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The Tragic Death of Sammy Hayes

MEDFORD, Ore.  —  On June 7th, 2011, the body of a teenage boy was found in Ashland Creek. The deceased was later identified at Sammy Hayes, a local Ashland teen.

The medical autopsy determined that Hayes’s death was an accidental drowning. The autopsy also listed severe ethanol intoxication as a significant condition to Hayes’ death. In addition, the autopsy showed no significant natural or traumatic irregularities. Toxicology results from the autopsy showed that Hayes had a blood alcohol level of .27%.

Police say they believe Hayes got the alcohol from Richard Nolan Currier, who has no relation to Hayes, but has a background of purchasing alcohol for minors. Currier was arrested and was later arraigned in Jackson County Court on July 14. Currier pled not guilty to furnishing alcohol to a minor. Police say surveillance video showed Currier buying a half-gallon of whiskey from the Ashland Liquor Store, which they say he then gave to Hayes.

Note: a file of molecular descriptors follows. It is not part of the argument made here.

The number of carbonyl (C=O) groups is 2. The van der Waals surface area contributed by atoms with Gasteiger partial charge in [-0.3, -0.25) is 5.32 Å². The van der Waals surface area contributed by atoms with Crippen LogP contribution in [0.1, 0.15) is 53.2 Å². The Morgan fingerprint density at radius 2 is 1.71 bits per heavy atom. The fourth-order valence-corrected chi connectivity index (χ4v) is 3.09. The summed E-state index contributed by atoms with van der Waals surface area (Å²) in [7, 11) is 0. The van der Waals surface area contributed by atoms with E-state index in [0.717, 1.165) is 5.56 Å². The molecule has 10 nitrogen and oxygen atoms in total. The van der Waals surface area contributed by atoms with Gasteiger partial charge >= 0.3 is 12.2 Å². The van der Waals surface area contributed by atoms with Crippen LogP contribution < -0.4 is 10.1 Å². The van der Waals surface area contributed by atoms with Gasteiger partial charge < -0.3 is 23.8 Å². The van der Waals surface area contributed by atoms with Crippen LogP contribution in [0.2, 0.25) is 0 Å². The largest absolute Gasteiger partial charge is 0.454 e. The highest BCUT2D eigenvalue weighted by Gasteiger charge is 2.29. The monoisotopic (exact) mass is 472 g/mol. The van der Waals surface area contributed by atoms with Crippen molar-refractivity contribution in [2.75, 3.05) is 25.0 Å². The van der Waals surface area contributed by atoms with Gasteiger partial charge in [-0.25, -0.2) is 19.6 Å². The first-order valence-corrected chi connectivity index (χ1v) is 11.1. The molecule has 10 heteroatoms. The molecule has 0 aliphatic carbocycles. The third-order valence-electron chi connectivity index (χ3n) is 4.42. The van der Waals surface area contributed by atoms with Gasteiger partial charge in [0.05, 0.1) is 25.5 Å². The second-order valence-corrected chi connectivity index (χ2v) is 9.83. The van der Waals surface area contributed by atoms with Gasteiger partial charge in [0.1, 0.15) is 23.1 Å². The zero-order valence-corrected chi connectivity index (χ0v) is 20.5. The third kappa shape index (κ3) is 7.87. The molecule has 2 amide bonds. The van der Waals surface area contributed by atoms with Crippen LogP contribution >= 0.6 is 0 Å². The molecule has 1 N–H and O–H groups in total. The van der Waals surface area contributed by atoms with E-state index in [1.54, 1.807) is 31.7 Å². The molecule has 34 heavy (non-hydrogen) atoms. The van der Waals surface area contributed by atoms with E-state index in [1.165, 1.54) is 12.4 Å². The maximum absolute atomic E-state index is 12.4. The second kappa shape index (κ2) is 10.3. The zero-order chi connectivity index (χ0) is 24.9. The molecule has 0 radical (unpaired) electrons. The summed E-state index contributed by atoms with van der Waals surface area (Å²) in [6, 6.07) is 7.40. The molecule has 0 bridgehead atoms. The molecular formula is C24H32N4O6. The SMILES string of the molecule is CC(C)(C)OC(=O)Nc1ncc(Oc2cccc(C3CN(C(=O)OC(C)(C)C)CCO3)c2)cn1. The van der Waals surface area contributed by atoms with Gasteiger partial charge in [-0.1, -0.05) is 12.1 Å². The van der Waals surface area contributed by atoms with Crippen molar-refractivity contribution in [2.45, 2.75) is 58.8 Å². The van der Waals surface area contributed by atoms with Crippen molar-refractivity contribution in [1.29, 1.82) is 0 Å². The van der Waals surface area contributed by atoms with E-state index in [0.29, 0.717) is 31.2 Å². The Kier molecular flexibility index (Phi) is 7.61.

The initial report of Sammy Hayes death shocked the community; Hayes’ death affected many at Ashland High School, where Sammy was enrolled in the GED program. Hayes was well known by many students; his teacher said he was very well liked, and well respected. Alicia Cane was a good friend of Sammy’s and says she was shocked when she heard the news, and it’s still hard to believe.

A public memorial was held for Sammy Hayes over a week after his death. Hundreds came out to the memorial held at Culture Works in Ashland, which had served as a home base as family searched for him more than a week ago. Hayes’ family says based on the amount of people that showed up, it was clear the 16-year-old touched many lives.

On December 26, 2011, Richard Currier was sentenced for supplying alcohol to a minor. In court, Currier barely looked up, wiping the tears of his face in court. Currier’s attorney asked the judge for six months in jail. The state pushed for a year. The judge told him in court he hoped Currier would learn from the crimes he committed, asking Currier to take the time in prison to reflect on his actions. The judge sentenced Currier to 10 months in jail with no chance of early release.